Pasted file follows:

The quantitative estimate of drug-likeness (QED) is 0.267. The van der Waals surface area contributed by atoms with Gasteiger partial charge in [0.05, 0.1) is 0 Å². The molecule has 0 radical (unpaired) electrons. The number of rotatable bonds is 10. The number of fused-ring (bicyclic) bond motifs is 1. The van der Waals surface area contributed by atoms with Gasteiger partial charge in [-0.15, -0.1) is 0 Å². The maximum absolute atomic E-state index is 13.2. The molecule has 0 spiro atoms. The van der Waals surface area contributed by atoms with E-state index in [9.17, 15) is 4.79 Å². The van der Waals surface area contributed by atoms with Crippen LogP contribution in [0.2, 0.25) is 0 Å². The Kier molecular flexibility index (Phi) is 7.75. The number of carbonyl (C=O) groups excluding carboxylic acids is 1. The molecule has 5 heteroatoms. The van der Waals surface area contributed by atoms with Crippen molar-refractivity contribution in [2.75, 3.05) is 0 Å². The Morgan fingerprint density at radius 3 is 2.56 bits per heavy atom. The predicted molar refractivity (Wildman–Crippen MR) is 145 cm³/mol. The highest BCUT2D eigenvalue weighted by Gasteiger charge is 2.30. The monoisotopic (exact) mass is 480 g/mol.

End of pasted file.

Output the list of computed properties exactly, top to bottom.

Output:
The quantitative estimate of drug-likeness (QED) is 0.267. The van der Waals surface area contributed by atoms with Gasteiger partial charge in [0.05, 0.1) is 0 Å². The molecule has 0 radical (unpaired) electrons. The number of rotatable bonds is 10. The number of fused-ring (bicyclic) bond motifs is 1. The van der Waals surface area contributed by atoms with Gasteiger partial charge in [-0.15, -0.1) is 0 Å². The maximum absolute atomic E-state index is 13.2. The molecule has 0 spiro atoms. The van der Waals surface area contributed by atoms with E-state index in [9.17, 15) is 4.79 Å². The van der Waals surface area contributed by atoms with Crippen LogP contribution in [0.2, 0.25) is 0 Å². The Kier molecular flexibility index (Phi) is 7.75. The number of carbonyl (C=O) groups excluding carboxylic acids is 1. The molecule has 5 heteroatoms. The van der Waals surface area contributed by atoms with Crippen molar-refractivity contribution in [2.75, 3.05) is 0 Å². The Morgan fingerprint density at radius 3 is 2.56 bits per heavy atom. The predicted molar refractivity (Wildman–Crippen MR) is 145 cm³/mol. The highest BCUT2D eigenvalue weighted by Gasteiger charge is 2.30. The monoisotopic (exact) mass is 480 g/mol.